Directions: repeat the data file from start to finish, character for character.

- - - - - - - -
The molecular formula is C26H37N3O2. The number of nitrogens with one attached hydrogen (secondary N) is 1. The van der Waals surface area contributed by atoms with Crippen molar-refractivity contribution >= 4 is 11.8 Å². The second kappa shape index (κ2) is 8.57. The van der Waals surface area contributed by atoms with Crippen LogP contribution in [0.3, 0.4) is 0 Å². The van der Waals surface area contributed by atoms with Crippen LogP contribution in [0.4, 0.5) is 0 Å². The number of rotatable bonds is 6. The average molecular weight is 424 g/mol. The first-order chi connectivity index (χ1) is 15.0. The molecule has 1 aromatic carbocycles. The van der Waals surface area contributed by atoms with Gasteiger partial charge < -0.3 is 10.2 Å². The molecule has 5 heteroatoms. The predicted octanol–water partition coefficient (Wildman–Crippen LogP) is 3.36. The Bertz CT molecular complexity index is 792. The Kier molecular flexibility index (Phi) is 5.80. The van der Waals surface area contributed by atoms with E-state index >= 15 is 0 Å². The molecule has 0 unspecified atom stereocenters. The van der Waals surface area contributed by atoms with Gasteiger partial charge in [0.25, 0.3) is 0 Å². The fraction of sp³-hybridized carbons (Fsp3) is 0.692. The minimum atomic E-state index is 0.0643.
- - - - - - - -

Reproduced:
The molecular formula is C26H37N3O2. The number of nitrogens with one attached hydrogen (secondary N) is 1. The van der Waals surface area contributed by atoms with Crippen molar-refractivity contribution >= 4 is 11.8 Å². The second kappa shape index (κ2) is 8.57. The van der Waals surface area contributed by atoms with Crippen LogP contribution in [0.3, 0.4) is 0 Å². The van der Waals surface area contributed by atoms with Crippen LogP contribution in [0.4, 0.5) is 0 Å². The number of rotatable bonds is 6. The average molecular weight is 424 g/mol. The first-order chi connectivity index (χ1) is 15.0. The molecule has 1 aromatic carbocycles. The van der Waals surface area contributed by atoms with Gasteiger partial charge < -0.3 is 10.2 Å². The molecule has 5 heteroatoms. The predicted octanol–water partition coefficient (Wildman–Crippen LogP) is 3.36. The Bertz CT molecular complexity index is 792. The Kier molecular flexibility index (Phi) is 5.80. The van der Waals surface area contributed by atoms with E-state index >= 15 is 0 Å². The molecule has 0 unspecified atom stereocenters. The van der Waals surface area contributed by atoms with Gasteiger partial charge in [0.25, 0.3) is 0 Å². The fraction of sp³-hybridized carbons (Fsp3) is 0.692. The minimum atomic E-state index is 0.0643.